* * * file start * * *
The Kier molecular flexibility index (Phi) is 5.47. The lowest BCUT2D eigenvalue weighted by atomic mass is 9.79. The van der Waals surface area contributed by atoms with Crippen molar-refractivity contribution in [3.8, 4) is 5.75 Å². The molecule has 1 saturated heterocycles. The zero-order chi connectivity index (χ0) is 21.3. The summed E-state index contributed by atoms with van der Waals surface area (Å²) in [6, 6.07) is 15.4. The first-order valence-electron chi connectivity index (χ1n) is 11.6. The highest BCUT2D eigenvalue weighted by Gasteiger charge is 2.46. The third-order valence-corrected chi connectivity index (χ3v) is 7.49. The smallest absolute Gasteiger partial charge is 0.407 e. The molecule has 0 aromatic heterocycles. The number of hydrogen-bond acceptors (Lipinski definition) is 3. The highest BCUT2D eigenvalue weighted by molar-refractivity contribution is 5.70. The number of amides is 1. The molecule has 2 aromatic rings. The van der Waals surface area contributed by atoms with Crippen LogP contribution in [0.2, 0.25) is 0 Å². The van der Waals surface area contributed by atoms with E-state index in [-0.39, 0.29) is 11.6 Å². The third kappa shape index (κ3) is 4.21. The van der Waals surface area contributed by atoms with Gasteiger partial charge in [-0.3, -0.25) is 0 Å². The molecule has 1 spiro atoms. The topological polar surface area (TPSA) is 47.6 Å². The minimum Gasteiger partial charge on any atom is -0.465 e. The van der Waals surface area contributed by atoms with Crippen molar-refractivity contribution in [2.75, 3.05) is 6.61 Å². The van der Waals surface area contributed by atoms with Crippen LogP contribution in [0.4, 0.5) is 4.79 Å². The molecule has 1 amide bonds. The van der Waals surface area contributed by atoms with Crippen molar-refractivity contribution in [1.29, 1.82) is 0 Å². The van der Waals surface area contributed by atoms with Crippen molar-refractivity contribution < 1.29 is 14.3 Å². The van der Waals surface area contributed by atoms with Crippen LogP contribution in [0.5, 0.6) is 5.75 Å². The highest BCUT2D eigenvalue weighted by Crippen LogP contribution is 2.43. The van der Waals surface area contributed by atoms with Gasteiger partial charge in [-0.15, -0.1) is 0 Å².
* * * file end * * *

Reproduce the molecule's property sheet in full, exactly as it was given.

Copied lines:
The Kier molecular flexibility index (Phi) is 5.47. The lowest BCUT2D eigenvalue weighted by atomic mass is 9.79. The van der Waals surface area contributed by atoms with Crippen molar-refractivity contribution in [3.8, 4) is 5.75 Å². The molecule has 1 saturated heterocycles. The zero-order chi connectivity index (χ0) is 21.3. The summed E-state index contributed by atoms with van der Waals surface area (Å²) in [6, 6.07) is 15.4. The first-order valence-electron chi connectivity index (χ1n) is 11.6. The highest BCUT2D eigenvalue weighted by Gasteiger charge is 2.46. The third-order valence-corrected chi connectivity index (χ3v) is 7.49. The smallest absolute Gasteiger partial charge is 0.407 e. The molecule has 0 aromatic heterocycles. The number of hydrogen-bond acceptors (Lipinski definition) is 3. The highest BCUT2D eigenvalue weighted by molar-refractivity contribution is 5.70. The number of amides is 1. The molecule has 2 aromatic rings. The van der Waals surface area contributed by atoms with Crippen LogP contribution in [0.2, 0.25) is 0 Å². The van der Waals surface area contributed by atoms with E-state index in [-0.39, 0.29) is 11.6 Å². The third kappa shape index (κ3) is 4.21. The van der Waals surface area contributed by atoms with Gasteiger partial charge in [-0.3, -0.25) is 0 Å². The molecule has 1 spiro atoms. The topological polar surface area (TPSA) is 47.6 Å². The minimum Gasteiger partial charge on any atom is -0.465 e. The van der Waals surface area contributed by atoms with Crippen molar-refractivity contribution in [2.75, 3.05) is 6.61 Å². The van der Waals surface area contributed by atoms with Crippen LogP contribution in [0.4, 0.5) is 4.79 Å². The molecule has 1 amide bonds. The van der Waals surface area contributed by atoms with Crippen molar-refractivity contribution in [1.29, 1.82) is 0 Å². The van der Waals surface area contributed by atoms with Crippen molar-refractivity contribution < 1.29 is 14.3 Å². The van der Waals surface area contributed by atoms with Crippen LogP contribution in [0.5, 0.6) is 5.75 Å². The highest BCUT2D eigenvalue weighted by Crippen LogP contribution is 2.43. The van der Waals surface area contributed by atoms with Gasteiger partial charge in [-0.15, -0.1) is 0 Å².